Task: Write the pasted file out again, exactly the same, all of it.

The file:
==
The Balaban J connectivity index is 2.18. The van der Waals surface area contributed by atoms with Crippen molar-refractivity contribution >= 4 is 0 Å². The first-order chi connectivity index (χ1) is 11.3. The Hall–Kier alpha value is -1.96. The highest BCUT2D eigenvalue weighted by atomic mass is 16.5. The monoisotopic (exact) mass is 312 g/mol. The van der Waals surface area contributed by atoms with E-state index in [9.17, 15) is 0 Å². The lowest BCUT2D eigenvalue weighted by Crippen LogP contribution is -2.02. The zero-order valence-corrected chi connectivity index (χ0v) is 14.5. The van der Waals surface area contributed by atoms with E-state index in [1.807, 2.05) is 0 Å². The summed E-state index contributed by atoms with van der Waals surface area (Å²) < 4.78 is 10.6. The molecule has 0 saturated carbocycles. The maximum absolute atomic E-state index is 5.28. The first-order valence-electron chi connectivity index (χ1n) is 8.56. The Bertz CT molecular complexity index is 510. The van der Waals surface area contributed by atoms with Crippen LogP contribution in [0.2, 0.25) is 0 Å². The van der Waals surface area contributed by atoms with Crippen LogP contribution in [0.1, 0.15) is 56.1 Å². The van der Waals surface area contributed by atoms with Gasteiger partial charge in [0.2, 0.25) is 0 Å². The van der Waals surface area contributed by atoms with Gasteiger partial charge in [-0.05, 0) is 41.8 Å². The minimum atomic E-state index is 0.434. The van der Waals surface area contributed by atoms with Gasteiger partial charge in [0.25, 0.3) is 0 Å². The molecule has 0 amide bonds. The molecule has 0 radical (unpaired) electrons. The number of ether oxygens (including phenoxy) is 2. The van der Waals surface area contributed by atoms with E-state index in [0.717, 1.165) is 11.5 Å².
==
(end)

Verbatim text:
The Balaban J connectivity index is 2.18. The van der Waals surface area contributed by atoms with Crippen molar-refractivity contribution >= 4 is 0 Å². The first-order chi connectivity index (χ1) is 11.3. The Hall–Kier alpha value is -1.96. The highest BCUT2D eigenvalue weighted by atomic mass is 16.5. The monoisotopic (exact) mass is 312 g/mol. The van der Waals surface area contributed by atoms with E-state index in [9.17, 15) is 0 Å². The lowest BCUT2D eigenvalue weighted by Crippen LogP contribution is -2.02. The zero-order valence-corrected chi connectivity index (χ0v) is 14.5. The van der Waals surface area contributed by atoms with E-state index in [1.807, 2.05) is 0 Å². The summed E-state index contributed by atoms with van der Waals surface area (Å²) < 4.78 is 10.6. The molecule has 0 saturated carbocycles. The maximum absolute atomic E-state index is 5.28. The first-order valence-electron chi connectivity index (χ1n) is 8.56. The Bertz CT molecular complexity index is 510. The van der Waals surface area contributed by atoms with Crippen LogP contribution in [0.2, 0.25) is 0 Å². The van der Waals surface area contributed by atoms with Crippen LogP contribution in [0.1, 0.15) is 56.1 Å². The van der Waals surface area contributed by atoms with Gasteiger partial charge in [0.2, 0.25) is 0 Å². The van der Waals surface area contributed by atoms with Gasteiger partial charge in [-0.05, 0) is 41.8 Å². The minimum atomic E-state index is 0.434. The van der Waals surface area contributed by atoms with Gasteiger partial charge in [0.25, 0.3) is 0 Å². The molecule has 0 amide bonds. The molecule has 0 radical (unpaired) electrons. The number of ether oxygens (including phenoxy) is 2. The van der Waals surface area contributed by atoms with E-state index in [0.717, 1.165) is 11.5 Å².